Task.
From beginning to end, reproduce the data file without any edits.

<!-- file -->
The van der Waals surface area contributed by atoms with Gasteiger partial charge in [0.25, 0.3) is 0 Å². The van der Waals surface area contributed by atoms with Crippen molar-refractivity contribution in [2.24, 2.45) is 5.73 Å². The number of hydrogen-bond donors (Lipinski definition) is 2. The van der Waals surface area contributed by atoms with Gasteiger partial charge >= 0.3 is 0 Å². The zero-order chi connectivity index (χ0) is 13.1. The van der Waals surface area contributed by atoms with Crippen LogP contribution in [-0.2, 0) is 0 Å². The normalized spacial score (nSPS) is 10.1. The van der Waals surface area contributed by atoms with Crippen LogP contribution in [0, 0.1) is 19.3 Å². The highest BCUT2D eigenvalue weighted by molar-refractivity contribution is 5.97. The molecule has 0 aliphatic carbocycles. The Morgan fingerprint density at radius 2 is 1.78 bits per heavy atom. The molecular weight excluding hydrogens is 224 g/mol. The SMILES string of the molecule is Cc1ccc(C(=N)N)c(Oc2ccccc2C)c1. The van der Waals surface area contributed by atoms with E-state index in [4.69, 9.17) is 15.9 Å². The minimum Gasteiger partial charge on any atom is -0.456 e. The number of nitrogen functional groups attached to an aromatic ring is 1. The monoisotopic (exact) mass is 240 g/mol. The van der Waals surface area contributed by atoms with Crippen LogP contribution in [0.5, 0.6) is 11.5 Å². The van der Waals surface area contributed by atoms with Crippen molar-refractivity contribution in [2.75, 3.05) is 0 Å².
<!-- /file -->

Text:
The van der Waals surface area contributed by atoms with Gasteiger partial charge in [0.25, 0.3) is 0 Å². The van der Waals surface area contributed by atoms with Crippen molar-refractivity contribution in [2.24, 2.45) is 5.73 Å². The number of hydrogen-bond donors (Lipinski definition) is 2. The van der Waals surface area contributed by atoms with Gasteiger partial charge >= 0.3 is 0 Å². The zero-order chi connectivity index (χ0) is 13.1. The van der Waals surface area contributed by atoms with Crippen LogP contribution in [-0.2, 0) is 0 Å². The normalized spacial score (nSPS) is 10.1. The van der Waals surface area contributed by atoms with Crippen LogP contribution in [0, 0.1) is 19.3 Å². The highest BCUT2D eigenvalue weighted by molar-refractivity contribution is 5.97. The molecule has 0 aliphatic carbocycles. The Morgan fingerprint density at radius 2 is 1.78 bits per heavy atom. The molecular weight excluding hydrogens is 224 g/mol. The SMILES string of the molecule is Cc1ccc(C(=N)N)c(Oc2ccccc2C)c1. The van der Waals surface area contributed by atoms with E-state index in [4.69, 9.17) is 15.9 Å². The minimum Gasteiger partial charge on any atom is -0.456 e. The number of nitrogen functional groups attached to an aromatic ring is 1. The monoisotopic (exact) mass is 240 g/mol. The van der Waals surface area contributed by atoms with Crippen LogP contribution in [0.5, 0.6) is 11.5 Å². The van der Waals surface area contributed by atoms with Crippen molar-refractivity contribution in [2.75, 3.05) is 0 Å².